God is with you. So what? When everything seems to be going wrong in life, when nothing seems to be working out or going your way, what good is having God with you? It doesn’t seem as though faith in God protects people from starvation, natural disasters, or violence, so what’s the point in having faith in a God who doesn’t seem to do anything useful?

Yet there are people who seem to have lost everything, and still have a quiet dignity and unshakable spirit about them. They acknowledge their pain, the tragedy that has befallen them, and they acknowledge just how difficult and uncertain the road ahead is. Yet they are hopeful and determined. They will not be beaten by the ills of this world, and they recognize the small blessings that still exist in their lives. Without exception, those people have faith in God. Their serenity in the face of chaos gives those around them the courage and the strength to move forward and not give up, and then healing and rebuilding takes the place of disaster and tragedy. Creation is renewed.

It’s always nice when things go well, but our God is a God who enables us to stand strong in the face of misfortune and sin, and whose creative and redeeming power cannot be diminished by those things which seek to destroy. Our God is a God who not only walks with us in the good times, but who carries us and revives us in the bad.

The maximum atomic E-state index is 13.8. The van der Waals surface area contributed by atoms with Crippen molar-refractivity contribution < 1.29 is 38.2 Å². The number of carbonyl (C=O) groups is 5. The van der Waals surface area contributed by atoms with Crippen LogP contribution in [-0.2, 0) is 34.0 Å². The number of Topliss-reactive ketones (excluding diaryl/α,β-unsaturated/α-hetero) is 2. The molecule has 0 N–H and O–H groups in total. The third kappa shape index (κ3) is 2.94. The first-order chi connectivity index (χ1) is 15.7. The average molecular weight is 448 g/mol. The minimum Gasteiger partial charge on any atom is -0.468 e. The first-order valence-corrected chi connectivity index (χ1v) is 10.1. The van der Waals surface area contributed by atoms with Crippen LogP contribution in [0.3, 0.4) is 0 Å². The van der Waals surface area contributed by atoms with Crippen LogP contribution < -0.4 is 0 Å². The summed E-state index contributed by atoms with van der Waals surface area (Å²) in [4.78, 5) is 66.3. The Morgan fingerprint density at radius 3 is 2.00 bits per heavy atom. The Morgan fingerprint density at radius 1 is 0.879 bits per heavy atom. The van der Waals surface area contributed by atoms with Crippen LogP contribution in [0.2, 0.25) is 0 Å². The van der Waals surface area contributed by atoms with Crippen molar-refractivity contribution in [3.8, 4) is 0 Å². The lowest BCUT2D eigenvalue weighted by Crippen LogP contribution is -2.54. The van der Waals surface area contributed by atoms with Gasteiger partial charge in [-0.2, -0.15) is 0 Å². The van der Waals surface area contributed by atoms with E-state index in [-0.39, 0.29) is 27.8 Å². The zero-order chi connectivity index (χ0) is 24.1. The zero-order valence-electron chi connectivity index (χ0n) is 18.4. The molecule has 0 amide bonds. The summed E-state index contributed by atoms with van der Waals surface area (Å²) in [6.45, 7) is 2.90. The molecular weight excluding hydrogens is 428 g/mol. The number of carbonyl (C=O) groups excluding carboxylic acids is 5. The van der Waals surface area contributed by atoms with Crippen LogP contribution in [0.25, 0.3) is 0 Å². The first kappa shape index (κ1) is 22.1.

Let us pray. Faithful God, you are with us in good times and in bad. Strengthen our faith in you, that we can be blessed ourselves and be a blessing to others, and thus be part of your redemptive healing in the world. Through Christ our Lord, Amen.

Advent 3, Friday, Year B

Inspired by Philippians 3:12-16

“[F]orgetting what lies behind and straining forward to what lies ahead, I press on toward the goal for the prize of the heavenly call of God in Christ Jesus.” Philippians 3:13b-14 (NRSV)

It is common, comforting, and completely true and appropriate to remember that whatever shortcomings or sins we have in our past are not counted against us when it comes to receiving God’s grace. It is less common, less comforting, yet also completely true and appropriate to remember that whatever achievements or good deeds we have in our past are not counted for us when it comes to receiving God’s grace.

It’s not that God doesn’t want us to be good people or do good things, but such deeds are not the basis for receiving the free gift of grace that is offered to us through his death and resurrection. Christ’s love alone is the basis for that gift.

Strive to live in right relationship with God, but do so knowing that such living is itself a gift from God, and not something you can do that will make God owe you his grace. We have new life in Christ; we are not owned or defined by our past failures or our past successes. We can only look forward to the ever renewing call of God in Christ Jesus.

Let us pray. Savior God, while we were yet sinners, Christ died for us. Help us to trust in your grace, that we may view our own good deeds as evidence of your love, and not payment for it. Through Christ our Lord, Amen.